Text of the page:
Published on January 14th, 2015 |1
Hanover moves forward on 2 apartment projects, 728 units
In February, Hanover expects to begin demolition of the Parkside at Buckhead apartments, 475 Buckhead Avenue to build a new development of 375 luxury apartment units on the site, according to Hanover Acquisitions & Development
Partner Adam S. Harbin.
Harbin told BuckheadView that construction on the new development, located between Buckhead Avenue and Pharr Road at Old Decatur Avenue, hopefully will begin by the fall of this year.
Meanwhile, Harbin was back before the Development Review Committee of SPI-9 (special public interest district) Jan. 7 for a second review of Hanover’s planned 20-story mixed-use development next to the Buckhead Theatre that will include 353 luxury apartments and 12,975 square feet of ground floor commercial space.
Hanover has filed with the city of Atlanta for a special administrative permit (SAP) for the project at 3116 Roswell Road and seems eager to begin construction as soon as it can obtain approval of several adjustments to SPI-9 zoning and development requirements and obtain necessary permits.
These two projects, while adding a significant number of apartments to the Buckhead market, represent less than a tenth of the 9,422 new apartment units reported by Buckhead Coalition President Sam Massell on Oct. 14 as being in one of four stages of development—announced, grading, under construction or renting.
A former Realtor, Massell admits there is the probability that some may not come to fruition, but for now he has them all listed in the Coalition’s “Address of Choice” directory which was
begun around January 2012.
Massell made his announcement right at the time that Regent Partners announced it planned to develop 300 apartments in Buckhead and Hanover announced the 351 units in the project
next to the Buckhead Theatre. (To read that October BuckheadView report, click here.)
Also, since that October report, Gables Residential has announced it will develop 327 residential units in a 13-story apartment project—with townhomes and limited commercial space—at the corner of East Paces Ferry Road and Maple Drive, just a few block east of the one Hanover development. So, the figure now is up to almost 9,800 apartment units.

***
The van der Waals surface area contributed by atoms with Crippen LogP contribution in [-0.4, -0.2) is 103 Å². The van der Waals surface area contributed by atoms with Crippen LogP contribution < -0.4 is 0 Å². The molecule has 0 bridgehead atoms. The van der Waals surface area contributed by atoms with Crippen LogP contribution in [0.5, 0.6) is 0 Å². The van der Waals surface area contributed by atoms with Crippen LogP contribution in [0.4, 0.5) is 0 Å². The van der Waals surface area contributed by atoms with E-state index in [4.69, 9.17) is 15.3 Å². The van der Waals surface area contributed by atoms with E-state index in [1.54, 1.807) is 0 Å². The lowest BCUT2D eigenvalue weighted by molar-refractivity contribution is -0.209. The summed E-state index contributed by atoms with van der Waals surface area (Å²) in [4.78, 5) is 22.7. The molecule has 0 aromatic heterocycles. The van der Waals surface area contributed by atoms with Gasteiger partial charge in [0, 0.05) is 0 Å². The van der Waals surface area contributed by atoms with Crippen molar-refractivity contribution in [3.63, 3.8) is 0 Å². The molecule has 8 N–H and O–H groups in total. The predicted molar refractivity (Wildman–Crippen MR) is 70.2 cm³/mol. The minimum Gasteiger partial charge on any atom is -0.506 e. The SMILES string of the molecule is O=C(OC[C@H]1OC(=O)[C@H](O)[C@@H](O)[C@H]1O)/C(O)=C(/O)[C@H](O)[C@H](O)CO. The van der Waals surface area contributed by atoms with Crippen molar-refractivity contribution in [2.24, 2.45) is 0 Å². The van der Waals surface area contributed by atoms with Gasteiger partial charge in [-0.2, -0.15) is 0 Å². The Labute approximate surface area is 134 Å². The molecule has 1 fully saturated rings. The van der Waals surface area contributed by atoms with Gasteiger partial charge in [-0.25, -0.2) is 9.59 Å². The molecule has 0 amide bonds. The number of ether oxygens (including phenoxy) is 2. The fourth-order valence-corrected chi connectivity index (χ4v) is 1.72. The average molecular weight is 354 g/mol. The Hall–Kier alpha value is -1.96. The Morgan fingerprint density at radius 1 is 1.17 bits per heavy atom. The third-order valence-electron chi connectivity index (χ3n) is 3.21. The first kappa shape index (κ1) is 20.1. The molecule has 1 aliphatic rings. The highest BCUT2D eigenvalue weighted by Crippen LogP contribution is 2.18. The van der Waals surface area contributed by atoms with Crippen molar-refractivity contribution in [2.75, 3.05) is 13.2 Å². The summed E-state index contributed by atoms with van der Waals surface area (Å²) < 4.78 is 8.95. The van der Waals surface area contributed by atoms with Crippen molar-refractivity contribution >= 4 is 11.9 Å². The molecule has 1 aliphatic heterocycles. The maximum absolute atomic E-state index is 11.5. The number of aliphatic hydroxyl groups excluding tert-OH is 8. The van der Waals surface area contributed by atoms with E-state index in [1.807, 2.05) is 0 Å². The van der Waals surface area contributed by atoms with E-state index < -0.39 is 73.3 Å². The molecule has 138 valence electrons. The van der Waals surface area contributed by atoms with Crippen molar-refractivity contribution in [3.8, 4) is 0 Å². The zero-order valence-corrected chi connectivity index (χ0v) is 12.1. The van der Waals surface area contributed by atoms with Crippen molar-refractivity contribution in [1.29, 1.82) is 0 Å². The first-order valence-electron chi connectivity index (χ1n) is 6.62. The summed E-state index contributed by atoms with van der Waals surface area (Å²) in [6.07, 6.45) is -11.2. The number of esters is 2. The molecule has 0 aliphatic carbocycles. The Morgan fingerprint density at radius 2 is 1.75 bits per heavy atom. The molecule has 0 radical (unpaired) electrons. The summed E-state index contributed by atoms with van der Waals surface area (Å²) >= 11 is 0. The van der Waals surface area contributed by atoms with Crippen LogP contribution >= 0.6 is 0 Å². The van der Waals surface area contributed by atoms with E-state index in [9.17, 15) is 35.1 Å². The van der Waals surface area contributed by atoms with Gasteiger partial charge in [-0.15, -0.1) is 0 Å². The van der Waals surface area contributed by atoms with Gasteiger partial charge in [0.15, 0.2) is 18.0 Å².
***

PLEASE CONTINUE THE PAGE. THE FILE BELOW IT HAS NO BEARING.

Another 20-story mixed-use development with some 300 apartment units, which was planned for just south of Pharr Road on Peachtree—where the Grand China restaurant and Exxon gas station are located—may not happen, according to what was reported by staff at the service station.
A friend of BuckheadView was told the deal for the property fell through, when she talked with the service station people earlier this week.
BuckheadView left a phone message for Jimmy Baugnon, division executive with Terwilliger Pappas, which recently announced the development project, but there was no response to the phone call.
It seems quite certain that both of the Hanover projects will be moving forward aggressively during 2015. Hardin told BuckheadView that all of the leases at Parkside at Buckhead have been terminated and people are moving out by the end of January so that demolition can begin in February.
The new six-story mid-rise complex that will be built on 3.63 acres has a hidden parking garage that will be totally wrapped by the apartments. The 375 residential units will be 70 percent one-bedroom apartments and 30 percent two-bedroom.
The project includes a public access green space connectivity form Pharr Road to Buckhead Avenue which includes a labyrinth park area, which the Development Review Committee was very much in favor of.
The Houston-based Hanover, which focuses on developing luxury apartments, is planning a very different project to replace the current street-level surface parking lot next to the Buckhead Theatre. Hanover describes it as a gateway project to the West Village area of Buckhead.